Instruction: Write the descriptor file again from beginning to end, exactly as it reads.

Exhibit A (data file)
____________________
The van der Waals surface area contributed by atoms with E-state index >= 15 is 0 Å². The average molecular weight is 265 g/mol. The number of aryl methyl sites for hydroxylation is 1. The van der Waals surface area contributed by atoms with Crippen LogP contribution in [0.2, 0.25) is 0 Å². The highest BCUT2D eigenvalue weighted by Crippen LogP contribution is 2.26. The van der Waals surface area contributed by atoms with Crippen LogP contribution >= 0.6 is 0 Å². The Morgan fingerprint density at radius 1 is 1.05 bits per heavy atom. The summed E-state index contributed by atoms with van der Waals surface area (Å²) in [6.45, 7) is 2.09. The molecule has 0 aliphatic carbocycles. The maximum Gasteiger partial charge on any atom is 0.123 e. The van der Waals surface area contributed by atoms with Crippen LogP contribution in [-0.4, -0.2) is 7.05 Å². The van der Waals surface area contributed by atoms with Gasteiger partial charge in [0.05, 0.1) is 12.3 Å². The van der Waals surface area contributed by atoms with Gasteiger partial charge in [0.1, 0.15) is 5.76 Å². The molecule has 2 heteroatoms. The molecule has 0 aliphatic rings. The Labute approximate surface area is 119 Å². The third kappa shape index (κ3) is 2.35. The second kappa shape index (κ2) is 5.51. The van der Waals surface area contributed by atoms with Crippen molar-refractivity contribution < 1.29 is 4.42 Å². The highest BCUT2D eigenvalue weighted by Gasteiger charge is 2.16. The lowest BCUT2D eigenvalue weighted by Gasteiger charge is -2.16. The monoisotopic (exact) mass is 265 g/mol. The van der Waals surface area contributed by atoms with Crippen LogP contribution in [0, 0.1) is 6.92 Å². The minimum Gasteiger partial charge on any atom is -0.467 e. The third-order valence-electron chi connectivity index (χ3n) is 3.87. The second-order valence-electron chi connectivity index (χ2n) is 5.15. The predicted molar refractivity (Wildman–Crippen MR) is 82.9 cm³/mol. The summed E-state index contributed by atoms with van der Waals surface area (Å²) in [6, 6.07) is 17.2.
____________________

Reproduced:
The van der Waals surface area contributed by atoms with E-state index >= 15 is 0 Å². The average molecular weight is 265 g/mol. The number of aryl methyl sites for hydroxylation is 1. The van der Waals surface area contributed by atoms with Crippen LogP contribution in [0.2, 0.25) is 0 Å². The highest BCUT2D eigenvalue weighted by Crippen LogP contribution is 2.26. The van der Waals surface area contributed by atoms with Crippen LogP contribution >= 0.6 is 0 Å². The Morgan fingerprint density at radius 1 is 1.05 bits per heavy atom. The summed E-state index contributed by atoms with van der Waals surface area (Å²) in [6.45, 7) is 2.09. The molecule has 0 aliphatic carbocycles. The maximum Gasteiger partial charge on any atom is 0.123 e. The van der Waals surface area contributed by atoms with Crippen LogP contribution in [-0.4, -0.2) is 7.05 Å². The van der Waals surface area contributed by atoms with Gasteiger partial charge in [0.05, 0.1) is 12.3 Å². The van der Waals surface area contributed by atoms with Gasteiger partial charge in [0.1, 0.15) is 5.76 Å². The molecule has 2 heteroatoms. The molecule has 0 aliphatic rings. The Labute approximate surface area is 119 Å². The third kappa shape index (κ3) is 2.35. The second kappa shape index (κ2) is 5.51. The van der Waals surface area contributed by atoms with Crippen molar-refractivity contribution < 1.29 is 4.42 Å². The highest BCUT2D eigenvalue weighted by Gasteiger charge is 2.16. The lowest BCUT2D eigenvalue weighted by Gasteiger charge is -2.16. The monoisotopic (exact) mass is 265 g/mol. The van der Waals surface area contributed by atoms with Crippen LogP contribution in [0, 0.1) is 6.92 Å². The minimum Gasteiger partial charge on any atom is -0.467 e. The third-order valence-electron chi connectivity index (χ3n) is 3.87. The second-order valence-electron chi connectivity index (χ2n) is 5.15. The predicted molar refractivity (Wildman–Crippen MR) is 82.9 cm³/mol. The summed E-state index contributed by atoms with van der Waals surface area (Å²) in [6, 6.07) is 17.2.